America’s “monumental” problems

In 2008 Obama had the opportunity to speak about race with the whole world listening. He had to walk the fine line of a politically correct statement, or getting at the heart of real racial issues in our country.

“Reverend Wright’s comments were not only wrong but divisive, divisive at a time when we need unity; racially charged at a time when we need to come together to solve a set of monumental problems – two wars, a terrorist threat, a falling economy, a chronic health care crisis and potentially devastating climate change; problems that are neither black or white or Latino or Asian, but rather problems that confront us all” (Obama, 9).  This quote highlights the frustration that many people fighting for racial equality in the United States feel. People in our country do not believe that racism is an issue, and by Obama saying that there are greater problems that need to be solved, it reaffirms the mentality that racial inequality is not a pressing issue that needs to be solved. I know that Obama is not saying racism doesn’t exist, but by putting it behind other issues that are out of American’s hands, the greatness of the issue is minimized.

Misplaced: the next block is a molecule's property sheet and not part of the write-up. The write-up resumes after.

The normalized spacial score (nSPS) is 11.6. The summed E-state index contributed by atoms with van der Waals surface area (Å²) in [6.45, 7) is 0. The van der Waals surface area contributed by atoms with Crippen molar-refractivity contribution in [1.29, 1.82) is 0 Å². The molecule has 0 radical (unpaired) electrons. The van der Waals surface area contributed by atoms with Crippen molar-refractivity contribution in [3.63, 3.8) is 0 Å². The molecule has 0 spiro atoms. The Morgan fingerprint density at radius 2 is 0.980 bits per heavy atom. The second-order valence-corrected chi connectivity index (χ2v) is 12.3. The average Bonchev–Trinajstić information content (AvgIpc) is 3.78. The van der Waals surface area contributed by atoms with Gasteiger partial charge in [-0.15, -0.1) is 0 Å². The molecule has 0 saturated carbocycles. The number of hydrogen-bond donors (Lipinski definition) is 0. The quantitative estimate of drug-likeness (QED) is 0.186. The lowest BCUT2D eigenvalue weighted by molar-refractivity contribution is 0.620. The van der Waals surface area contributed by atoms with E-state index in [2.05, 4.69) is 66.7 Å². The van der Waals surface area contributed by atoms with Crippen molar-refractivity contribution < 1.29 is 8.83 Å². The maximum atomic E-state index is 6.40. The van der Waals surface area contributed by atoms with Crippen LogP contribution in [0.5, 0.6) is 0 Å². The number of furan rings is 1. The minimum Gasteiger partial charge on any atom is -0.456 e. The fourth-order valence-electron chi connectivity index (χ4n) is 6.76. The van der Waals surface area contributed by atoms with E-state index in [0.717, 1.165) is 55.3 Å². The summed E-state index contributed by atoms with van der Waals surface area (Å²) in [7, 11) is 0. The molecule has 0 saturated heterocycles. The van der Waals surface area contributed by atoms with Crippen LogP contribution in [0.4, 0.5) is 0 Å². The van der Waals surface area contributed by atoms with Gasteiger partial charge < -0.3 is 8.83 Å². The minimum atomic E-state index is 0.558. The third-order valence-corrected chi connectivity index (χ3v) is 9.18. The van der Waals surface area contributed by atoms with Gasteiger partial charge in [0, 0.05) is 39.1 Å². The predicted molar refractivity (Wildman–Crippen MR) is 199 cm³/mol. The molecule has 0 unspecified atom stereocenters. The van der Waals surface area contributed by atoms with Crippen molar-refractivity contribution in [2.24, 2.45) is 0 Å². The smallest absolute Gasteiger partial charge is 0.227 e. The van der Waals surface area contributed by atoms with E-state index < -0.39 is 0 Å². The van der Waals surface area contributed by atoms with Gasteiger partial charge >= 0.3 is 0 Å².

It is understandable that Obama needed to be careful with his words because it was a political speech, but I think that his speech categorized racial issues into an unimportant category. He claims that America was divisive at a time where unity was necessary, but he fails to mention that in the history of our country we have always been divisive and unity has always been necessary. Pushing racial inequality aside in this indirect way still has an impact on our country. Although he is not overtly saying that racism isn’t an issue, he is putting it second to other issues, when in my opinion it is one of the most prevalent issues that is very related to other issues our country faces. This quote is hard to discuss, because on the surface level, coming together as a nation and leaving race out of it does sound good, but ignoring race and claiming racism to be a less important issue isn’t going to stop racism in our country. If a person with such power can dismiss racism as a non-monumental problem in our country, then what is stopping the rest of the country from thinking the same thing?